Adam: Every three to four months, names are thrown into a hat and they’re drawn out at random, and that’s important because the order your name comes out of that hat is the order in which you get to choose where your desk is. We have an entirely open office, which means the CEO sits next To associates which  means directors sit next to managers. In fact at my pod, at my seat, I sit right across from our chief data officer and right next to our CTO and right across from someone on our finance team.

So despite being on the campaigns team, I actually don’t sit anywhere near other campaigns team member. It actually encourages people to meet people and to get out of the bubble of their own department. Also some of the best collaboration that I’ve had here has come out of that.

when-you-see-people-at-the-directory-level-or-the-ceo-level-talking-about-their-failures-in-the-organization-it-makes-you-much-more-comfortable-with-making-those-big-risks-and-taking-those-leapsShae: One thing we do at DoSomething is we have a staff meeting every Wednesday and at the staff meeting, everybody goes around and says one thing they accomplished, one goal for the next week, and any requests that they have from the room. And then at the end of the staff meeting, we have the ritual of giving somebody the penguin, which is an actual literal stuffed animal penguin that the person who got it the week before gives to another member of the staff. The idea is to give it somebody who hasn’t gotten it in a while, not to give it to somebody who’s like a direct report or your manager. So people really reach across different teams and you tell them why they deserve it: it’s usually somebody who’s completed a really big project; it’s somebody who’s done something really cool; or who has, overall, been a really, really important asset to the team and has been performing really well. It’s just a really good way to have that kind of shout out and know that other people in the org recognize you for your work.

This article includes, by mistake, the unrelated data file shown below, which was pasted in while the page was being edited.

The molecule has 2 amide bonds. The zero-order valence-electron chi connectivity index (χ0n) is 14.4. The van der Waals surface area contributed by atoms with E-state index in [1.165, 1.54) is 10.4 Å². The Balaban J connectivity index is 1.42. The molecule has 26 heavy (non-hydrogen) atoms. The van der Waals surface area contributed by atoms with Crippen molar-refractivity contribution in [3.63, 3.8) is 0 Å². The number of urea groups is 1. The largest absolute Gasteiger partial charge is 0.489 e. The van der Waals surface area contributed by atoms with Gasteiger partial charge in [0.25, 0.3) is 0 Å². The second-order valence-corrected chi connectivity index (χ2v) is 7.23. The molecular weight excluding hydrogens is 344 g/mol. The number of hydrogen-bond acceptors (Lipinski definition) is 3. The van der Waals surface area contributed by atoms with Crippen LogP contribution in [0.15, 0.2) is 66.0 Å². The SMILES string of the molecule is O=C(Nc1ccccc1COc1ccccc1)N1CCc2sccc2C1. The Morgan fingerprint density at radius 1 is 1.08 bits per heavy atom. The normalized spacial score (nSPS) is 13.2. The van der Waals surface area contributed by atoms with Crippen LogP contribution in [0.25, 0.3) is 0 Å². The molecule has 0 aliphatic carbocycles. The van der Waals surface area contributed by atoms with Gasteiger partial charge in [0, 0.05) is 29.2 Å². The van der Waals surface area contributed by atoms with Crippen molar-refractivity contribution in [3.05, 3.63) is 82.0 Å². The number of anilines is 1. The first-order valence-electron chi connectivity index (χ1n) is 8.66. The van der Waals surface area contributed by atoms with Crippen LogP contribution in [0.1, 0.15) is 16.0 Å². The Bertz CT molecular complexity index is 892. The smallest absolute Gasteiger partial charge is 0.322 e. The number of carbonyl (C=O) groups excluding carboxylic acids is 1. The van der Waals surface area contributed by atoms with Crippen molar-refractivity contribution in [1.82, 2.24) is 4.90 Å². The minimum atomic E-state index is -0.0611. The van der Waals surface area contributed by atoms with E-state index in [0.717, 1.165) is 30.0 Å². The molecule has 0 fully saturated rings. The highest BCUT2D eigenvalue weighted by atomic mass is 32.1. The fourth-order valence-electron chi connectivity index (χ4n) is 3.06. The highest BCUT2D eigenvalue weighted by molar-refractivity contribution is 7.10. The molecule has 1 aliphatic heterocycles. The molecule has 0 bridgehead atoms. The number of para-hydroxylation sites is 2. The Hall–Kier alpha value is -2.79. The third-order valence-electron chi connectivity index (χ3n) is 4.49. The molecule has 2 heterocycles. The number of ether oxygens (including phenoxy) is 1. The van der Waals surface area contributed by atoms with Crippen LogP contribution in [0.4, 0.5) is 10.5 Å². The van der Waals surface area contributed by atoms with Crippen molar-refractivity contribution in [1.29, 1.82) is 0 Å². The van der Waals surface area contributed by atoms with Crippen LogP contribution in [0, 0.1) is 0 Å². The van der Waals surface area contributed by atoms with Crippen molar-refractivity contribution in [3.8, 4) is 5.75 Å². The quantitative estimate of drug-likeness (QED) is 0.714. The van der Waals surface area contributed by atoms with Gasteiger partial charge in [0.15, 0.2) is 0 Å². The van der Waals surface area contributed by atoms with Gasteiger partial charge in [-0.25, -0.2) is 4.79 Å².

Adam: If there’s ever a conversation about which way we should go or what way we should run a campaign or what thing we should prioritize, something that will literally be said in meetings is, “We need to fight for the user. What’s the best thing for our members? What’s the best thing for the 5.4 million young people that we want to give to them to make their world a better place?” Everything else is secondary to that. I mean those words are now branded on my brain. “Fight for the user” is one of the first things I think of when I wake up in the morning, for better or worse.

Sam: I think one of the pieces of our secret sauce here that so many places underutilize and I’m almost hesitant to share it, but it’s really our interns. We have a phenomenal internship program, the best that I’ve ever seen. We actually treat our interns so well and they love us so much that a quarter of our staff is former interns and we try to keep it at that number, that sweet spot, because we know that our interns are the best in the game. We’ve crunched the numbers and it’s harder to get an internship at DoSomething.org than it is to get into Harvard and we like to brag about that.